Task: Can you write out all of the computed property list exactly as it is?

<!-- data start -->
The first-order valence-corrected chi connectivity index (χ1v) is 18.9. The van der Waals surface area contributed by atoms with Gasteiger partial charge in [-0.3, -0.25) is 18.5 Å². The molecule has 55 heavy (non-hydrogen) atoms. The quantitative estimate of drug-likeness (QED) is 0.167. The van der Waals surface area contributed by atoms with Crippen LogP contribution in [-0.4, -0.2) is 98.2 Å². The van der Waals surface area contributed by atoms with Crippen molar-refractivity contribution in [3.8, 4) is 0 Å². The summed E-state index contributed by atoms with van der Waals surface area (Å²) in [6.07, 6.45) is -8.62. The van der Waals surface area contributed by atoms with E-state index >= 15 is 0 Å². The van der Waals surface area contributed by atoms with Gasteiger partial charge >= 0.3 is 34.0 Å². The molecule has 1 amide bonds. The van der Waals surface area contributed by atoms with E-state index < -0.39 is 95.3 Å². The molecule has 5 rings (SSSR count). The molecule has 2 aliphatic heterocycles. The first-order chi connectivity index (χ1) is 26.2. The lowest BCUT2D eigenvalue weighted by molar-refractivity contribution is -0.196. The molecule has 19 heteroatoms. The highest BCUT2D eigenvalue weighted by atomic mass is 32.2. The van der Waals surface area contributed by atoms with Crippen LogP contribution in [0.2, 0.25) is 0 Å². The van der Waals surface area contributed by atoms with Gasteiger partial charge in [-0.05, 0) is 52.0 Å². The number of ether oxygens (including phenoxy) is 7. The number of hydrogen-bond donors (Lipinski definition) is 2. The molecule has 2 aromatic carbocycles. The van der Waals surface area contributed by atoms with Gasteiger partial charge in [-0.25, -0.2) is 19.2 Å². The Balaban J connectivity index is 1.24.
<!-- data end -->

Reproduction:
The first-order valence-corrected chi connectivity index (χ1v) is 18.9. The van der Waals surface area contributed by atoms with Gasteiger partial charge in [-0.3, -0.25) is 18.5 Å². The molecule has 55 heavy (non-hydrogen) atoms. The quantitative estimate of drug-likeness (QED) is 0.167. The van der Waals surface area contributed by atoms with Crippen LogP contribution in [-0.4, -0.2) is 98.2 Å². The van der Waals surface area contributed by atoms with Crippen molar-refractivity contribution in [3.8, 4) is 0 Å². The summed E-state index contributed by atoms with van der Waals surface area (Å²) in [6.07, 6.45) is -8.62. The van der Waals surface area contributed by atoms with E-state index >= 15 is 0 Å². The van der Waals surface area contributed by atoms with Gasteiger partial charge >= 0.3 is 34.0 Å². The molecule has 1 amide bonds. The van der Waals surface area contributed by atoms with E-state index < -0.39 is 95.3 Å². The molecule has 5 rings (SSSR count). The molecule has 2 aliphatic heterocycles. The first-order chi connectivity index (χ1) is 26.2. The lowest BCUT2D eigenvalue weighted by molar-refractivity contribution is -0.196. The molecule has 19 heteroatoms. The highest BCUT2D eigenvalue weighted by atomic mass is 32.2. The van der Waals surface area contributed by atoms with Crippen LogP contribution in [0.2, 0.25) is 0 Å². The van der Waals surface area contributed by atoms with Gasteiger partial charge in [-0.05, 0) is 52.0 Å². The number of ether oxygens (including phenoxy) is 7. The number of hydrogen-bond donors (Lipinski definition) is 2. The molecule has 2 aromatic carbocycles. The van der Waals surface area contributed by atoms with Gasteiger partial charge in [-0.25, -0.2) is 19.2 Å². The Balaban J connectivity index is 1.24.